16-year old Folauhola (Folau) Fakatene is a Form 6 (Year 12) student at Mailefihi College, on Tonga’s island of Vava’u, some 300 kilometers north from the country’s main island of Tongatapu. He is the youngest of five siblings, and like many other teenagers, he enjoys going to school and hanging out with his classmates. Folau scooped several awards for the 2022 academic year including overall Dux award for Mailefihi College. Yet Folau’s education journey hasn’t always been smooth sailing.
- 16-year old Folau Fakatene loves school, but has faced big obstacles to complete his education; a common story throughout Tonga, with an estimated 21 percent of young Tongans not attending school.
- World Bank support is helping Tonga address the challenge of high school dropout rates, through cash assistance to families to help their children complete their secondary education.
- Initial results from the project are encouraging, with dropout rates now reducing, ensuring more young Tongans can achieve their full potential.
“It hasn’t been easy for me and my family; especially after my dad passed away when I was only two years old, leaving my mother to provide for me and my siblings,” reflects Folau, who says that his mother, ‘Alisi, ‘had to pay for school fees, uniforms and textbooks for all of her children.’ Yet, says Folau, she always did the best she could with what she had.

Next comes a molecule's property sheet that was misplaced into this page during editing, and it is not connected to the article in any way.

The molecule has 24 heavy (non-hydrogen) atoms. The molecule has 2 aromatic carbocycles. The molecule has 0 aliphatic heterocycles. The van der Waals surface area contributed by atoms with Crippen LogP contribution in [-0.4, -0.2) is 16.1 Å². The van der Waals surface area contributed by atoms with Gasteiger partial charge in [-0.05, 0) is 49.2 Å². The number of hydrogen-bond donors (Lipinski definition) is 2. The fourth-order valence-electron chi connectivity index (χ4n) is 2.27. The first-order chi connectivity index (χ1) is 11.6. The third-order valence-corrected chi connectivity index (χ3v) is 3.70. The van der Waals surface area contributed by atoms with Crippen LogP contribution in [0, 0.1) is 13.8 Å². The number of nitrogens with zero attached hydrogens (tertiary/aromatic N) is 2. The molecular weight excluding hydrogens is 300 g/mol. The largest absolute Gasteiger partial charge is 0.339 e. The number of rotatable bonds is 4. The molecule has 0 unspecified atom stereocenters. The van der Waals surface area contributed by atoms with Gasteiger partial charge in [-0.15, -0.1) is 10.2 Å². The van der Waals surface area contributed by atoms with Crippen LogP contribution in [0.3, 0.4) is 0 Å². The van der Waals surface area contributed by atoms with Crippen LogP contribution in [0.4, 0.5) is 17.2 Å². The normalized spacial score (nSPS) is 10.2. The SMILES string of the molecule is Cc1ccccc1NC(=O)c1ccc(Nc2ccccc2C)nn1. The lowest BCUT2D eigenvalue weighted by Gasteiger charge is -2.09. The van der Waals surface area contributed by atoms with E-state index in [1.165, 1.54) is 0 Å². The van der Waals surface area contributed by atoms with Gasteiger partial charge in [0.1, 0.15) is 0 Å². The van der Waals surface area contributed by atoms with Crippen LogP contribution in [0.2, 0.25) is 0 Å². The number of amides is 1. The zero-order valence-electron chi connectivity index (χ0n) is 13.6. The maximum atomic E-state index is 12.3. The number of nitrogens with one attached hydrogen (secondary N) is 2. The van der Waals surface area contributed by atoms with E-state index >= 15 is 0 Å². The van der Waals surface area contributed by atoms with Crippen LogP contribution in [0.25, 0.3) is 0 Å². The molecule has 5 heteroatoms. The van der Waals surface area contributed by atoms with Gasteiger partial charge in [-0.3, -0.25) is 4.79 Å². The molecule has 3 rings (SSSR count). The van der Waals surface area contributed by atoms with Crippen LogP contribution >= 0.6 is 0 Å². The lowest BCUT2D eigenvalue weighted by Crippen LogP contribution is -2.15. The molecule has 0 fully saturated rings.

“Mum always reminded us just to always do our best in school because our education is our future,” says Folau. “That’s why I must study hard and that’s what motivates me.”
Far too many Tongan teenagers have been unable to overcome such economic obstacles – with 21 percent of students between 15 to 24 years currently not attending school.
Critically, dropout numbers are higher for students from poorer families; particularly those who have felt the impacts of the successive economic shocks that have hit Tonga in the last few years; Cyclone Gita in 2018, Cyclone Harold in 2020, the massive Tonga Hunga-Tonga Hunga-Ha’apai volcanic eruption and tsunami (2022), and the COVID-19 pandemic, which saw international borders completely closed for more than two years.
Collectively, these have left a significant mark on Tongans. January 2022’s eruption was dubbed a ‘once in a millennium’ event; one that cost an estimated US$90.4 million in damages (or about 18.5 percent of Tonga’s Gross Domestic Product). Combined with the pandemic – which saw the closure of businesses and schools, the near-shutdown of the tourism, retail and agriculture sectors – Tonga’s economy faced a contraction of an estimated 2.7 percent (2021 figures) and an increase in families doing it tough, with economic hardship as one of the factors in children’s secondary education being cut short.
The US$20.9m Skills and Employment for Tongans (SET) Project, which is jointly funded by the World Bank and Australian Government, aims to support Tonga to address secondary school dropout rates, as well as to increase employment opportunities through improved technical and vocational education and training (TVET) and international labor opportunities.